But his story would not be complete without telling you a bit about his parents and grandparents. They, too, were “salt of the earth” people, hard-working and honest. His dad thought a lot like my mom, that you just need to be a good person and that was all that mattered. He did make a profession of faith shortly before his death, but he once told Mike that he just didn’t see the need for God or religion.
Mike’s mom, on the other hand, was a little like my grandmother and all of us, imperfect, but a devoted Christian and a prayer warrior … and she was praying for her son. I would soon be the beneficiary of those prayers, as well.
A few months later, Mike went home to visit his parents and while he was there, he went to church with his mom, mostly, to keep her happy. But when he came back and shared with me, something started stirring in me. I thought about going to church with my grandmother and how I felt when I did. So with a little “fear and trembling,” I asked if he would ever consider going to church. As we talked, we realized that what we had been doing hadn’t exactly worked, so we decided to “try church.”
With that unlikely beginning, the next Sunday morning, we were sitting in church with our kids in tow. A few weeks later, we both committed our lives to Christ.
I’d like to say, it was smooth sailing from then on, but we had a lot of growing to do. We had four kids from three of our four marriages. Two of them (my oldest two) were now young teenagers and not exactly excited about the changes we were making. And while my ex-husbands were out of the picture, Mike’s young daughter was being pulled back and forth by loyalty issues, anger, resentment and jealousy over the new children in her father’s life.
But God was at work.
That was 34 years ago. We’ve had plenty of ups and downs, in our marriage and in our family. We’ve had to live with the knowledge that our divorces and other bad decisions have impacted our children in far too many ways.
But as we’ve grown and come to understand God and His sovereignty, we know that it’s part of what He desires to use in their lives to get hold of their hearts and to conform them to the image of Christ. Have we arrived? Have our children? No … far from it, but 34 years of following God have taught us to stay faithful, to continue praying, to speak the truth in love, and mostly … to trust Him.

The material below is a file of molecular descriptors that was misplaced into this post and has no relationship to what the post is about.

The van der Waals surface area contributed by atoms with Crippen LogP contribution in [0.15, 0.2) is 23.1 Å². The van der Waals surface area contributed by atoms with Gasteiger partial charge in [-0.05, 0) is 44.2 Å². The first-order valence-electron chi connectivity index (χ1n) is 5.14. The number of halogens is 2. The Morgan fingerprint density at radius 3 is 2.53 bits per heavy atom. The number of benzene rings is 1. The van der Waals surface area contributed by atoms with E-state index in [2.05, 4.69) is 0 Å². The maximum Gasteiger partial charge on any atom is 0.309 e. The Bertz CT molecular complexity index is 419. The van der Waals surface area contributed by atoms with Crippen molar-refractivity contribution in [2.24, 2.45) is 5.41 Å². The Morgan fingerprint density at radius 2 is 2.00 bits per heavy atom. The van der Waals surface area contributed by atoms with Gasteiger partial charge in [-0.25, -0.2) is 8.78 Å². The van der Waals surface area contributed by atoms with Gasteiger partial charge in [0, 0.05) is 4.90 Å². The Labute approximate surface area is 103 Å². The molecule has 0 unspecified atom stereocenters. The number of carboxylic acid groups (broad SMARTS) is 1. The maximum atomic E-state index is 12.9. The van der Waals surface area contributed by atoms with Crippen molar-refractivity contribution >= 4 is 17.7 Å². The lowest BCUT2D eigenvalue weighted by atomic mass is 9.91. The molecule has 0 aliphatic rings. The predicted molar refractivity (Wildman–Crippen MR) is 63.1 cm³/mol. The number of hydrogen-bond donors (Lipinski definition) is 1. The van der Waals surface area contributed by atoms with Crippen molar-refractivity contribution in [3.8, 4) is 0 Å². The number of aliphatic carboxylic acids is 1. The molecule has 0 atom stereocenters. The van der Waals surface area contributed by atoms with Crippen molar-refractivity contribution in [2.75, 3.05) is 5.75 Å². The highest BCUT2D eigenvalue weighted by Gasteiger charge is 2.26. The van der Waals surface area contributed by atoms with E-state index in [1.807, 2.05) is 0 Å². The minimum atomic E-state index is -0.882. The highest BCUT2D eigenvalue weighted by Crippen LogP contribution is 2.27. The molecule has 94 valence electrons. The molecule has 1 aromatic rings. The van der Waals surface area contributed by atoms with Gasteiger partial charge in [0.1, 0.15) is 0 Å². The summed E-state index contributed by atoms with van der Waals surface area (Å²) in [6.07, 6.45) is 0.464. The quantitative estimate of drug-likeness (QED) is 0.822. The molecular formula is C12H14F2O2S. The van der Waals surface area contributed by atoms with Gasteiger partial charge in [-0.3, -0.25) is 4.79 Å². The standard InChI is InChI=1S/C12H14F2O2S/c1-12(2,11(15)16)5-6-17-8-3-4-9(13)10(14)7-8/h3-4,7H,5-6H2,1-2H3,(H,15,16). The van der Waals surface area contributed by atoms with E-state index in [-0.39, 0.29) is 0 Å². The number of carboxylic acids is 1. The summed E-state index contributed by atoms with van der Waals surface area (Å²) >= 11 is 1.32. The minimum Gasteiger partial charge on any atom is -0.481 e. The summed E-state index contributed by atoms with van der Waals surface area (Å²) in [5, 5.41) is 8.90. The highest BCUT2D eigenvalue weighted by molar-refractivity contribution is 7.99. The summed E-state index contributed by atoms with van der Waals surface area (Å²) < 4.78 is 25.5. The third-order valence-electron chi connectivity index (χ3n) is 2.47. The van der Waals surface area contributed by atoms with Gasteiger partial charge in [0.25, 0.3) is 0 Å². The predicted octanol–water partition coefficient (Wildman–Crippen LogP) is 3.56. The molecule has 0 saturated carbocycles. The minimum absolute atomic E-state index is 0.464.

And I can tell you that we are more in love than we ever were at the beginning. God has taken our two broken lives and done what only He can do.
After years in the business world, He put us in full time ministry. My husband serves as Pastor of Counseling and Discipleship at our church. I am certified as a biblical counselor, though I recently retired from full time ministry.
Much of the counseling we do is marriage counseling. Someone might think that’s strange, maybe even wrong, that a couple with four broken marriages between us would be counseling others … but I believe that’s God. Only He could use a former murderer like the Apostle Paul to spread the gospel as the greatest missionary and church builder. Only He could bring about His purposes in our lives and only He can do the same in yours.
We often share our testimony in the course of marriage counseling. We tell couples who want to give up on their marriages that living life our way led to disaster and living life God’s way is the reason we’ve been married 34 years and why we have the kind of marriage we do.
And to those who say … “Well, getting a divorce worked out OK for you,” We say, “Yes, it did. And if you’re willing to go through the heartache we did to get here, to see your kids suffer and struggle the way ours did, to suffer the financial devastation divorce causes, and to live with all the other consequences we did, it might work out OK for you, too.”
You see we all make choices. Even as believers, we can choose to live life our own way and do what seems right to us. But choices have consequences and, even when we repent and seek His forgiveness, He doesn’t remove all those consequences.
Galatians 6 tells us:
7 Do not be deceived, God is not mocked; for whatever a man sows, that he will also reap. 8 For he who sows to his flesh will of the flesh reap corruption, but he who sows to the Spirit will of the Spirit reap everlasting life. 9 And let us not grow weary while doing good, for in due season we shall reap if we do not lose heart.
And Hebrews 12 says:
5 And you have forgotten the exhortation which speaks to you as to sons: “My son, do not despise the chastening of the Lord, Nor be discouraged when you are rebuked by Him; 6 For whom the Lord loves He chastens, And scourges every son whom He receives.” 7 If you endure chastening, God deals with you as with sons; for what son is there whom a father does not chasten? 8 But if you are without chastening, of which all have become partakers, then you are illegitimate and not sons.
The good news is, God has a better way! If we trust and obey Him, He will do what only He can do.